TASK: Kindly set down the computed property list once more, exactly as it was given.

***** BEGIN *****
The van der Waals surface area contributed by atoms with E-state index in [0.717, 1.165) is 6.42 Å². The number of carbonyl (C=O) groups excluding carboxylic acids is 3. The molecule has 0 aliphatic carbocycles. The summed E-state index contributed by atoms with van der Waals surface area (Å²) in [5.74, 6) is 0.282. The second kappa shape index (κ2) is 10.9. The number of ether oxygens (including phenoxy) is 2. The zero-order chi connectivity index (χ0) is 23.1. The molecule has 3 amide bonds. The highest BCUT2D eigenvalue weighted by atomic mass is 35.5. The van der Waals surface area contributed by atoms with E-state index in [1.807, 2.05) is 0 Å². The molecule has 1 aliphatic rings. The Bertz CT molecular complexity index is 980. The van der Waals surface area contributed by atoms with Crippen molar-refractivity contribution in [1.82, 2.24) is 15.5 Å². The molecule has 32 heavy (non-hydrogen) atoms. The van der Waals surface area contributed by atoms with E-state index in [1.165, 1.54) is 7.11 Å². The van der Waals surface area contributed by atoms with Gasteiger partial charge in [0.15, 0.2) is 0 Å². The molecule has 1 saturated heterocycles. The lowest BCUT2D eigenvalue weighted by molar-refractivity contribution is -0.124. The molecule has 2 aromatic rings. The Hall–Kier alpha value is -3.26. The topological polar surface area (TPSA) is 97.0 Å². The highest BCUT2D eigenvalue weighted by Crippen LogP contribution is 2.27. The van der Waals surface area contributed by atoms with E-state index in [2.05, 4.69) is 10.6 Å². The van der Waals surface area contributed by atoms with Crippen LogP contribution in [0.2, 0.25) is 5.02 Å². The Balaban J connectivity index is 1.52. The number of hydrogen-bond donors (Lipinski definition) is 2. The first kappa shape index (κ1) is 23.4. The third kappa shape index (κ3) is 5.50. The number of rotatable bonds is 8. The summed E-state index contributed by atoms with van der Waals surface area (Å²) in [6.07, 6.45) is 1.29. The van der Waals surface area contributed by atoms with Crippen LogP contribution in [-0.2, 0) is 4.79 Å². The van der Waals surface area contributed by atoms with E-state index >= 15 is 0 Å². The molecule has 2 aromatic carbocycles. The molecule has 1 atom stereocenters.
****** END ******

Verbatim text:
The van der Waals surface area contributed by atoms with E-state index in [0.717, 1.165) is 6.42 Å². The number of carbonyl (C=O) groups excluding carboxylic acids is 3. The molecule has 0 aliphatic carbocycles. The summed E-state index contributed by atoms with van der Waals surface area (Å²) in [5.74, 6) is 0.282. The second kappa shape index (κ2) is 10.9. The number of ether oxygens (including phenoxy) is 2. The zero-order chi connectivity index (χ0) is 23.1. The molecule has 3 amide bonds. The highest BCUT2D eigenvalue weighted by atomic mass is 35.5. The van der Waals surface area contributed by atoms with E-state index in [1.807, 2.05) is 0 Å². The molecule has 1 aliphatic rings. The Bertz CT molecular complexity index is 980. The van der Waals surface area contributed by atoms with Crippen molar-refractivity contribution in [1.82, 2.24) is 15.5 Å². The molecule has 32 heavy (non-hydrogen) atoms. The van der Waals surface area contributed by atoms with E-state index in [1.165, 1.54) is 7.11 Å². The van der Waals surface area contributed by atoms with Gasteiger partial charge in [0.15, 0.2) is 0 Å². The molecule has 1 saturated heterocycles. The lowest BCUT2D eigenvalue weighted by molar-refractivity contribution is -0.124. The molecule has 2 aromatic rings. The Hall–Kier alpha value is -3.26. The topological polar surface area (TPSA) is 97.0 Å². The highest BCUT2D eigenvalue weighted by Crippen LogP contribution is 2.27. The van der Waals surface area contributed by atoms with E-state index in [2.05, 4.69) is 10.6 Å². The van der Waals surface area contributed by atoms with Crippen LogP contribution in [0.2, 0.25) is 5.02 Å². The Balaban J connectivity index is 1.52. The number of hydrogen-bond donors (Lipinski definition) is 2. The first kappa shape index (κ1) is 23.4. The third kappa shape index (κ3) is 5.50. The number of rotatable bonds is 8. The summed E-state index contributed by atoms with van der Waals surface area (Å²) in [6.07, 6.45) is 1.29. The van der Waals surface area contributed by atoms with Crippen LogP contribution in [-0.2, 0) is 4.79 Å². The van der Waals surface area contributed by atoms with E-state index >= 15 is 0 Å². The molecule has 2 aromatic carbocycles. The molecule has 1 atom stereocenters.